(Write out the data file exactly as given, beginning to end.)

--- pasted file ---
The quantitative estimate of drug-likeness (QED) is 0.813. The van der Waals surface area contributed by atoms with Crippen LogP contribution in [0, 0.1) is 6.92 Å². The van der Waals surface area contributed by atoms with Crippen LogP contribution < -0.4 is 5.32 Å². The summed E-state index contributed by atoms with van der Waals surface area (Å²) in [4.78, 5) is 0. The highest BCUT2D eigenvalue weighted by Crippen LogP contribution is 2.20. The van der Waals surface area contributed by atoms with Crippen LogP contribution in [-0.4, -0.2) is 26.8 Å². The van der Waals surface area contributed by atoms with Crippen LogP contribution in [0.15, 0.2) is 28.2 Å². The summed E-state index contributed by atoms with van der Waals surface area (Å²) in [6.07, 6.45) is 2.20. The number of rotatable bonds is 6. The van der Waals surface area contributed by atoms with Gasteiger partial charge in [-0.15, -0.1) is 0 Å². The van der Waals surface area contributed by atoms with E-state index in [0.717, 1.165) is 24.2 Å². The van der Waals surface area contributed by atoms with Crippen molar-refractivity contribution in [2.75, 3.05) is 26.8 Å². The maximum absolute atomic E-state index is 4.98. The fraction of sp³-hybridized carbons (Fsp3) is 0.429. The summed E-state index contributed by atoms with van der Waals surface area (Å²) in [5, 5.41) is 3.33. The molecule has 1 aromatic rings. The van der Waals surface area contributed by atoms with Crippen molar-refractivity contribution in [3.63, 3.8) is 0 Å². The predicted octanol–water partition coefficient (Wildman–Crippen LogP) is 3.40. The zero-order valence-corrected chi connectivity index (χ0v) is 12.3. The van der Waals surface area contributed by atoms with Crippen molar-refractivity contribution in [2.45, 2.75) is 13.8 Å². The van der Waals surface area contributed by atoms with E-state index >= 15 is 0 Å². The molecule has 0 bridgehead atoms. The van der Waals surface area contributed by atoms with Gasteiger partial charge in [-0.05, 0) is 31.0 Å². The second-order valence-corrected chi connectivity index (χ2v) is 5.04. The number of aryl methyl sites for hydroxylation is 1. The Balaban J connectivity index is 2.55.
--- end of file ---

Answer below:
The quantitative estimate of drug-likeness (QED) is 0.813. The van der Waals surface area contributed by atoms with Crippen LogP contribution in [0, 0.1) is 6.92 Å². The van der Waals surface area contributed by atoms with Crippen LogP contribution < -0.4 is 5.32 Å². The summed E-state index contributed by atoms with van der Waals surface area (Å²) in [4.78, 5) is 0. The highest BCUT2D eigenvalue weighted by Crippen LogP contribution is 2.20. The van der Waals surface area contributed by atoms with Crippen LogP contribution in [-0.4, -0.2) is 26.8 Å². The van der Waals surface area contributed by atoms with Crippen LogP contribution in [0.15, 0.2) is 28.2 Å². The summed E-state index contributed by atoms with van der Waals surface area (Å²) in [6.07, 6.45) is 2.20. The number of rotatable bonds is 6. The van der Waals surface area contributed by atoms with Gasteiger partial charge in [-0.15, -0.1) is 0 Å². The van der Waals surface area contributed by atoms with E-state index in [0.717, 1.165) is 24.2 Å². The van der Waals surface area contributed by atoms with Crippen molar-refractivity contribution in [2.75, 3.05) is 26.8 Å². The maximum absolute atomic E-state index is 4.98. The fraction of sp³-hybridized carbons (Fsp3) is 0.429. The summed E-state index contributed by atoms with van der Waals surface area (Å²) in [5, 5.41) is 3.33. The molecule has 1 aromatic rings. The van der Waals surface area contributed by atoms with Crippen molar-refractivity contribution in [3.63, 3.8) is 0 Å². The predicted octanol–water partition coefficient (Wildman–Crippen LogP) is 3.40. The zero-order valence-corrected chi connectivity index (χ0v) is 12.3. The van der Waals surface area contributed by atoms with Crippen molar-refractivity contribution in [2.45, 2.75) is 13.8 Å². The van der Waals surface area contributed by atoms with E-state index >= 15 is 0 Å². The molecule has 0 bridgehead atoms. The van der Waals surface area contributed by atoms with Gasteiger partial charge in [-0.05, 0) is 31.0 Å². The second-order valence-corrected chi connectivity index (χ2v) is 5.04. The number of aryl methyl sites for hydroxylation is 1. The Balaban J connectivity index is 2.55.